When I was fourteen years old, I fell in love with one of my uncles. Only eight years older than me, Uncle Tee had always been my favorite because he played games with me and the other cousins and siblings, crazy games like, “Chase Uncle Tee around the House with Flyswatters and Try to Smack Him.” He collected cool things like records and comic books, and he always had a cache of fireworks. I was Uncle Tee’s favorite, too. When he drove us to the skating rink, I always got to ride shotgun.
Like me, Uncle Tee enjoyed reading, and as I grew older, he gave me books, ragged paperbacks with the covers torn off that he bought for ten cents apiece at a local flea market. He introduced me to Stephen King’s early work—story collections published as Richard Bachman—and Dalton Trumbo’s tragic novel, Johnny Got His Gun, which involved a grievously injured soldier who wanted to die. I still recall the figure of the wounded soldier who had no limbs or face and so had to tap out in Morse code, “Kill me, kill me,” with his head on a pillow.
Uncle Tee lived in Oklahoma with my grandmother. Our romance was a long-distance relationship. He was tall, dark-haired, his large hazel eyes framed by movie star lashes. He worked midnight shift as a janitor at the nearby university. Throughout my childhood, I only saw him three or four times a year when my family made the five-hour drive to my grandmother’s house for holidays or summer vacation.
After I fell in love with my uncle, I flirted outrageously with him during visits. I announced in front of the entire family that when I turned eighteen, Uncle Tee and I were running away to Mexico to get married. Everyone laughed and thought it was hilarious. At night, everyone would gather in the living room to watch wrestling on the old Zenith, and I would curl up next to Uncle Tee as if he were my personal pillow. During one of our visits, my uncle was showing me new comic books in his room when we ended up looking at a copy of Hustler. It was the first time I had seen pictures of naked women, and the knowledge of their existence was thrilling.
In retrospect, my introduction to pornography seems both inconsequential and important. After all, if a teenage boy looked at a Hustler, few people would do more than shrug. Or maybe the important part isn’t that I was a girl, but that it was my uncle who shared the magazine with me. As an adult, I would argue that Uncle Tee was the safest man to be my practice boyfriend. He never transgressed any physical boundaries, and he was funny, kind, and intelligent. I was the one who was obsessed with romance and curious about boys and sex. I had looked up “sex” in the encyclopedia, but the entry was all about characteristics, how males have deeper voices and beards, while females develop breasts. “Sex” referred me to “reproduction,” which included outline drawings of the sex organs of men and women. The penis in the drawing curved down like a fat faucet; the vagina seemed much too narrow to allow it. I couldn’t envision how the process worked, but babies were proof that it did.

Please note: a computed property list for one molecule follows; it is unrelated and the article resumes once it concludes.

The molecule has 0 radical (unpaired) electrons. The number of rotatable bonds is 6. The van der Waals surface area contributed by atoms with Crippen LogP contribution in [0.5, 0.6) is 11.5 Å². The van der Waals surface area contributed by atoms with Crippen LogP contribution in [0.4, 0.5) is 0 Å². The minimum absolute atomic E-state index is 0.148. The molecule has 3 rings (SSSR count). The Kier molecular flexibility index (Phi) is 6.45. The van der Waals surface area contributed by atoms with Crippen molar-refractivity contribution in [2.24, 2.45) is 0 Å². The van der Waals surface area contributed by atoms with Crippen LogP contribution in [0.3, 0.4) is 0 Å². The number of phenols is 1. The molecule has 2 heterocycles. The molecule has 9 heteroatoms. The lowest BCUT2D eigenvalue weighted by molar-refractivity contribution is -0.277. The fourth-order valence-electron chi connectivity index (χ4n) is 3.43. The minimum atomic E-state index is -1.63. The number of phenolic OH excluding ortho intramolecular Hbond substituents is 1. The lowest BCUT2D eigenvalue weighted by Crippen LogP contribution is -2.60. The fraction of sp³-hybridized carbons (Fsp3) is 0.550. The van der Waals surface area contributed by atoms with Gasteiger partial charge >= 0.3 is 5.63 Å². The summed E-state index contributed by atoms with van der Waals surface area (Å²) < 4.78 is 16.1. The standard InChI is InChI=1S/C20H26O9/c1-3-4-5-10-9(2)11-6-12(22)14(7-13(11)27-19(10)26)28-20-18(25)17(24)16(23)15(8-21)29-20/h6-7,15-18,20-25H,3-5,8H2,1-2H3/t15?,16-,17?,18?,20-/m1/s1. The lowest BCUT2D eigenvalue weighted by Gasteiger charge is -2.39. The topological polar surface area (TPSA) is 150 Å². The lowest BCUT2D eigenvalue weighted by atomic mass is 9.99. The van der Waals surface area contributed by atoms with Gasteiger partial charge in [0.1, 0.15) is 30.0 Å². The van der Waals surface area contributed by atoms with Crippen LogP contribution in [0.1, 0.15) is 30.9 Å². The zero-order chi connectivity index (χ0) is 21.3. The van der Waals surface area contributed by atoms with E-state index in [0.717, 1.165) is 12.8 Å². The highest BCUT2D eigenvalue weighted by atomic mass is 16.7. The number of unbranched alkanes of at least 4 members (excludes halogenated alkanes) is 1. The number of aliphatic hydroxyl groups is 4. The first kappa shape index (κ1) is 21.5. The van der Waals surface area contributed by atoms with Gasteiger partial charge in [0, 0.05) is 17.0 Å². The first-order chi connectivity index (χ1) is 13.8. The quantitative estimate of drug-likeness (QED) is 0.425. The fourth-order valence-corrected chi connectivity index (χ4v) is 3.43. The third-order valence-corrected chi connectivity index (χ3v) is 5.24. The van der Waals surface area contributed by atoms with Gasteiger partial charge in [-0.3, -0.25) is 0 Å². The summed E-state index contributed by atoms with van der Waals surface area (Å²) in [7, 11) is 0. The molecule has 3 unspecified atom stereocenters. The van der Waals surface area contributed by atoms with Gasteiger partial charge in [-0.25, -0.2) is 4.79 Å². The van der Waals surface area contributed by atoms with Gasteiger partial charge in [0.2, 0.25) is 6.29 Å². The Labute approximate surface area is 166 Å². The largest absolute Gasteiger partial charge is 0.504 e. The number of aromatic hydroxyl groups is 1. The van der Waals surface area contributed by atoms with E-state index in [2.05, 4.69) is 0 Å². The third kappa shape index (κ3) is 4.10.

My curiosity wasn’t limited to the encyclopedia and Hustler, which were only two of the texts I consulted for information. I also looked up “sex” in the card catalog at the public library. One of the books listed was Philip Roth’s Portnoy’s Complaint, which I didn’t understand though I checked it out and read it three times. Harlequin romances were everywhere, but their narratives were formulaic and not that sexy. I really liked women’s magazines, like True Confessions, that had stories about stepfather sex and other outrageous fornications, but my mother forbade me to read them. At least once, I found a True Confession lying around the house and hid in the bathroom to read it anyway.
I knew enough not to tell anyone about looking at Hustler with Uncle Tee, and I didn’t think the secret was wrong. Even if my parents and my Southern Baptist milieu told me sex was bad, the larger culture celebrated sexuality, from popular music like “Afternoon Delight” to sexy advertisements for pantyhose and lip gloss, from TV shows like Love, American Style to fashion like tube tops and hot pants. When I examined the available evidence for logical consistency, I concluded that sexuality provides pleasure, and if sex is pleasant, it shouldn’t be bad. Uncle Tee never made me uncomfortable or ashamed. Our love felt empowering, mutual, and pure.
When I turned sixteen, I got a car and a job. I no longer went very often on family vacations, and I lost track of Uncle Tee for a while. Now we talk on the phone once or twice a year. He’s still in Oklahoma, retired from his maintenance job. He still collects records and comic books, and he’s read every Stephen King work ever published. He never married; my mother likes to say it’s because he was in love with me. When I ask him about it, he laughs and jokes, like, “What kind of ring does a married man get? Suffering.” He never asked to be the object of my romantic adolescent fantasies. He’s still my innocent uncle.